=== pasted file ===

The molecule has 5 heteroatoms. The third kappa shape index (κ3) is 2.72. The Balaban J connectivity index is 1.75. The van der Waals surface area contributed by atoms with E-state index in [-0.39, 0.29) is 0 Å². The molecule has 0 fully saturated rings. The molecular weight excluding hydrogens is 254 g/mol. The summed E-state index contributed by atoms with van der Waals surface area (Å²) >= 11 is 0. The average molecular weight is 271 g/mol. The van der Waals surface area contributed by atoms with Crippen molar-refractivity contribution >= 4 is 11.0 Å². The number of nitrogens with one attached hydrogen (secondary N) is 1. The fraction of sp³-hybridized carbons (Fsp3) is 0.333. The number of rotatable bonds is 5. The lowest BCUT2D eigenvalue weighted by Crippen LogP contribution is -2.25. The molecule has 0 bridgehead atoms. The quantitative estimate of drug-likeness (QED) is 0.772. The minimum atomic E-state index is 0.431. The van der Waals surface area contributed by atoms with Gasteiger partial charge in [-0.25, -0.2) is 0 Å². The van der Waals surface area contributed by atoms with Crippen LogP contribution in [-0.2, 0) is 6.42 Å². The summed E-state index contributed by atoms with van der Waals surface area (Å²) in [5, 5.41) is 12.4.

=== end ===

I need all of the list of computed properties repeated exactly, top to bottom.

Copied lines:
The molecule has 5 heteroatoms. The third kappa shape index (κ3) is 2.72. The Balaban J connectivity index is 1.75. The van der Waals surface area contributed by atoms with E-state index in [-0.39, 0.29) is 0 Å². The molecule has 0 fully saturated rings. The molecular weight excluding hydrogens is 254 g/mol. The summed E-state index contributed by atoms with van der Waals surface area (Å²) >= 11 is 0. The average molecular weight is 271 g/mol. The van der Waals surface area contributed by atoms with Crippen molar-refractivity contribution >= 4 is 11.0 Å². The number of nitrogens with one attached hydrogen (secondary N) is 1. The fraction of sp³-hybridized carbons (Fsp3) is 0.333. The number of rotatable bonds is 5. The lowest BCUT2D eigenvalue weighted by Crippen LogP contribution is -2.25. The molecule has 0 bridgehead atoms. The quantitative estimate of drug-likeness (QED) is 0.772. The minimum atomic E-state index is 0.431. The van der Waals surface area contributed by atoms with Gasteiger partial charge in [-0.25, -0.2) is 0 Å². The van der Waals surface area contributed by atoms with Crippen LogP contribution in [-0.2, 0) is 6.42 Å². The summed E-state index contributed by atoms with van der Waals surface area (Å²) in [5, 5.41) is 12.4.